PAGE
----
In the North American Arctic the Mackenzie River courses into the Beaufort Sea, the outlet of a watershed that drains a vast swath of the western Canadian landscape. At the river's mouth, the Mackenzie Delta is a broad floodplain peppered with roughly 45,000 lakes carved into the permafrost. Depending on their connectivity to the river, these floodplain lakes have different mixtures of organic compounds, and such differences affect carbon cycling and sediment processes in the lakes.
Among the organic compounds prevalent in these Arctic lakes are transparent exopolymer particles (TEP), a gel-like substance formed by the spontaneous aggregation of sticky chains of organic molecules that are secreted by algae, bacteria, and other organisms. Previous research found that aggregates of TEP form habitats for microscopic life and reaction surfaces for aqueous chemicals and can help promote sedimentation. In the ocean, TEP is a key component of ocean "snow." The role and variability of TEP in Arctic lakes and other inland waters, however, has been relatively unstudied.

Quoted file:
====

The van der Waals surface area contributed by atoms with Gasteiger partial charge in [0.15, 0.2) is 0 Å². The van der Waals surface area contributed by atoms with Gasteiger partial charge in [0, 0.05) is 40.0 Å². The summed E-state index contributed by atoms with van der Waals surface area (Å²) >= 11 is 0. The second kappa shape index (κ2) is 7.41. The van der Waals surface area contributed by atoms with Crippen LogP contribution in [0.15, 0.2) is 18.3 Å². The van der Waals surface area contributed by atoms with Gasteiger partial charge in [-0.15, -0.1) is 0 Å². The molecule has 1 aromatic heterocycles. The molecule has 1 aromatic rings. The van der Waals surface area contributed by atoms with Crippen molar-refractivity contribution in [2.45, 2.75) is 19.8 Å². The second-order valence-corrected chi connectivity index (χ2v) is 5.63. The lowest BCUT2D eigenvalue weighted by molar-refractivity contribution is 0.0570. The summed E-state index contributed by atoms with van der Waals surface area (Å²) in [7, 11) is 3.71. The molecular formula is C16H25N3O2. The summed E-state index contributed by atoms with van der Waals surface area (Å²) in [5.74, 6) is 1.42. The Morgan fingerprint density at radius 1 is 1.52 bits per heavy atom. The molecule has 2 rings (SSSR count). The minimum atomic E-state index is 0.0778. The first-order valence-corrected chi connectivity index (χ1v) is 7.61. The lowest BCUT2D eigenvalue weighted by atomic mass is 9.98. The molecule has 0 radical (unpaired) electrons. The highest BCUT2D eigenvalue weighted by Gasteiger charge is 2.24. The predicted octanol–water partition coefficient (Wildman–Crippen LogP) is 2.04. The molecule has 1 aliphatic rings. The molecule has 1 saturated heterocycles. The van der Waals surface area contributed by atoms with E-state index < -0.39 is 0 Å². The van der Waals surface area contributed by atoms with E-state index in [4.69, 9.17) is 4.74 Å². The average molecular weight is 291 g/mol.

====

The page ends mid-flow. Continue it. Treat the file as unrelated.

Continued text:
Collecting weekly water samples from three Mackenzie Delta lakes over a 2-month span in 2006, Chateauvert et al. measured how the concentrations of TEP and other organic compounds varied following the annual flooding of the Mackenzie River. The authors find that the concentration of TEP varied by up to two orders of magnitude over the course of the study period, peaking immediately following the June flood and declining steadily afterward. They also find that the lake best connected to the river had the highest TEP concentrations. These findings ran directly counter to the authors' initial hypothesis of how TEP concentrations should evolve in the lakes. The authors find that changes in the concentration of chromophoric dissolved organic matter—a form of organic material derived almost exclusively from river water in the region—could account for more than half of the measured TEP variability.
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Abundance and patterns of transparent exopolymer particles (TEP) in Arctic floodplain lakes of the Mackenzie River Delta, Journal of Geophysical Research–Biogeosciences, doi:10.1029/2012JG002132 , 2012